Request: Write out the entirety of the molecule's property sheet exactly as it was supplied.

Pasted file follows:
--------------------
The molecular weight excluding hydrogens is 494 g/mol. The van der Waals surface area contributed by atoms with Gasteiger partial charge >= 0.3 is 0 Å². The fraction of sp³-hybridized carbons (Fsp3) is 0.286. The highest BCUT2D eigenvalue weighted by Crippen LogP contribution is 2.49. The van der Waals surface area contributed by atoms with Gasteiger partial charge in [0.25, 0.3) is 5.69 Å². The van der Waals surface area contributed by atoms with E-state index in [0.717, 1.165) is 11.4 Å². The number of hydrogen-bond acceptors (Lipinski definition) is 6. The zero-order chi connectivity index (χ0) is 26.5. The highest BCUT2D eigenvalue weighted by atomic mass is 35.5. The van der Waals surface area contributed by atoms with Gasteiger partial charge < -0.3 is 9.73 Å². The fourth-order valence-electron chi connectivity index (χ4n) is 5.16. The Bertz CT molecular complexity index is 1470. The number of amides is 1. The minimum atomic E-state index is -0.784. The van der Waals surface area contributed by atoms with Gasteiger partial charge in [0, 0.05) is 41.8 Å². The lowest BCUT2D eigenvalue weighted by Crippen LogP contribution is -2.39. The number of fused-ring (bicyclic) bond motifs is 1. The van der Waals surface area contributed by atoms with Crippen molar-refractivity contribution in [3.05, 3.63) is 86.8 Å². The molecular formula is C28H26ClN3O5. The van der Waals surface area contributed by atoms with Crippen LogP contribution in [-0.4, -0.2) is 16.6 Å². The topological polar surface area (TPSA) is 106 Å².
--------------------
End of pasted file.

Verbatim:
The molecular weight excluding hydrogens is 494 g/mol. The van der Waals surface area contributed by atoms with Gasteiger partial charge >= 0.3 is 0 Å². The fraction of sp³-hybridized carbons (Fsp3) is 0.286. The highest BCUT2D eigenvalue weighted by Crippen LogP contribution is 2.49. The van der Waals surface area contributed by atoms with Gasteiger partial charge in [0.25, 0.3) is 5.69 Å². The van der Waals surface area contributed by atoms with E-state index in [0.717, 1.165) is 11.4 Å². The number of hydrogen-bond acceptors (Lipinski definition) is 6. The zero-order chi connectivity index (χ0) is 26.5. The highest BCUT2D eigenvalue weighted by atomic mass is 35.5. The van der Waals surface area contributed by atoms with Gasteiger partial charge < -0.3 is 9.73 Å². The fourth-order valence-electron chi connectivity index (χ4n) is 5.16. The Bertz CT molecular complexity index is 1470. The number of amides is 1. The minimum atomic E-state index is -0.784. The van der Waals surface area contributed by atoms with Gasteiger partial charge in [0, 0.05) is 41.8 Å². The lowest BCUT2D eigenvalue weighted by Crippen LogP contribution is -2.39. The number of fused-ring (bicyclic) bond motifs is 1. The van der Waals surface area contributed by atoms with Crippen molar-refractivity contribution in [3.05, 3.63) is 86.8 Å². The molecular formula is C28H26ClN3O5. The van der Waals surface area contributed by atoms with Crippen LogP contribution in [-0.4, -0.2) is 16.6 Å². The topological polar surface area (TPSA) is 106 Å².